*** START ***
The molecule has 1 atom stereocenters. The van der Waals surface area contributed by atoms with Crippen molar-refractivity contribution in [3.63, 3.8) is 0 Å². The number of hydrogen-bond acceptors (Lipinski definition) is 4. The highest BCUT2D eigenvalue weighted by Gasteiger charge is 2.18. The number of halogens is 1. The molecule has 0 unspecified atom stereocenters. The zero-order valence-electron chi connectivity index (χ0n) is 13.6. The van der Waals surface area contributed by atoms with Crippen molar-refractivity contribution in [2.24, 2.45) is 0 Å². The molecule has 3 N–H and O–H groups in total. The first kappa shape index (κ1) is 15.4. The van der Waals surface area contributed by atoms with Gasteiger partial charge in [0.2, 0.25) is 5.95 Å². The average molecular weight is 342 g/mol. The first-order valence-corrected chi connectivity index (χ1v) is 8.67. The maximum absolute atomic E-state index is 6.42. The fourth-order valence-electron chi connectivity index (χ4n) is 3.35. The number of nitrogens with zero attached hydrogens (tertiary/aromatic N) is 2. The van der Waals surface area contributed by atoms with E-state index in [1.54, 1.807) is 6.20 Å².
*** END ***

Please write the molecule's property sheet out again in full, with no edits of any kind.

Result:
The molecule has 1 atom stereocenters. The van der Waals surface area contributed by atoms with Crippen molar-refractivity contribution in [3.63, 3.8) is 0 Å². The number of hydrogen-bond acceptors (Lipinski definition) is 4. The highest BCUT2D eigenvalue weighted by Gasteiger charge is 2.18. The number of halogens is 1. The molecule has 0 unspecified atom stereocenters. The zero-order valence-electron chi connectivity index (χ0n) is 13.6. The van der Waals surface area contributed by atoms with Crippen molar-refractivity contribution in [2.24, 2.45) is 0 Å². The molecule has 3 N–H and O–H groups in total. The first kappa shape index (κ1) is 15.4. The van der Waals surface area contributed by atoms with Gasteiger partial charge in [0.2, 0.25) is 5.95 Å². The average molecular weight is 342 g/mol. The first-order valence-corrected chi connectivity index (χ1v) is 8.67. The maximum absolute atomic E-state index is 6.42. The fourth-order valence-electron chi connectivity index (χ4n) is 3.35. The number of nitrogens with zero attached hydrogens (tertiary/aromatic N) is 2. The van der Waals surface area contributed by atoms with E-state index in [1.54, 1.807) is 6.20 Å².